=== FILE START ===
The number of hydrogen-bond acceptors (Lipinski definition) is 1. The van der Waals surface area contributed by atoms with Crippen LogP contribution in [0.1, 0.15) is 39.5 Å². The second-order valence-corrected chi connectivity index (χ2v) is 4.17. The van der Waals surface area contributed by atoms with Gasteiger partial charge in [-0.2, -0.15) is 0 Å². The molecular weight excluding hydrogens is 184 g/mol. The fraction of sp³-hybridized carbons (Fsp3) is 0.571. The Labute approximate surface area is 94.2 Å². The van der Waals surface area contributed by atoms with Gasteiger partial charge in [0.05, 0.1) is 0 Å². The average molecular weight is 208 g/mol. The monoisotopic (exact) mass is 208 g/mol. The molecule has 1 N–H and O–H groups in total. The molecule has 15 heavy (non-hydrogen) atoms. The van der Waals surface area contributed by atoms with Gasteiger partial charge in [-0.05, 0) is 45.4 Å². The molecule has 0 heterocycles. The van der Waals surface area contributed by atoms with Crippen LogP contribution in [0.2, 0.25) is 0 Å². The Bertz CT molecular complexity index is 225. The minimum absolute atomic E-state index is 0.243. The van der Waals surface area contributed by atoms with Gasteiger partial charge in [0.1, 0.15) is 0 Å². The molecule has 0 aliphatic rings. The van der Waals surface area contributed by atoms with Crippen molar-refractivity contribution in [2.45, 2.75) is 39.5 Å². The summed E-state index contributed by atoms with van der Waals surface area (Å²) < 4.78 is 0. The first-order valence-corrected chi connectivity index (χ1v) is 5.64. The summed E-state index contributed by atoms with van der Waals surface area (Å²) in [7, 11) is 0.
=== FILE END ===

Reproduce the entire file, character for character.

The number of hydrogen-bond acceptors (Lipinski definition) is 1. The van der Waals surface area contributed by atoms with Crippen LogP contribution in [0.1, 0.15) is 39.5 Å². The second-order valence-corrected chi connectivity index (χ2v) is 4.17. The van der Waals surface area contributed by atoms with Gasteiger partial charge in [-0.2, -0.15) is 0 Å². The molecular weight excluding hydrogens is 184 g/mol. The fraction of sp³-hybridized carbons (Fsp3) is 0.571. The Labute approximate surface area is 94.2 Å². The van der Waals surface area contributed by atoms with Gasteiger partial charge in [0.05, 0.1) is 0 Å². The average molecular weight is 208 g/mol. The monoisotopic (exact) mass is 208 g/mol. The molecule has 1 N–H and O–H groups in total. The molecule has 15 heavy (non-hydrogen) atoms. The van der Waals surface area contributed by atoms with Gasteiger partial charge in [-0.05, 0) is 45.4 Å². The molecule has 0 heterocycles. The van der Waals surface area contributed by atoms with Crippen LogP contribution in [0.2, 0.25) is 0 Å². The Bertz CT molecular complexity index is 225. The minimum absolute atomic E-state index is 0.243. The van der Waals surface area contributed by atoms with Gasteiger partial charge in [0.1, 0.15) is 0 Å². The molecule has 0 aliphatic rings. The van der Waals surface area contributed by atoms with Crippen molar-refractivity contribution in [2.45, 2.75) is 39.5 Å². The summed E-state index contributed by atoms with van der Waals surface area (Å²) < 4.78 is 0. The first-order valence-corrected chi connectivity index (χ1v) is 5.64. The summed E-state index contributed by atoms with van der Waals surface area (Å²) in [7, 11) is 0.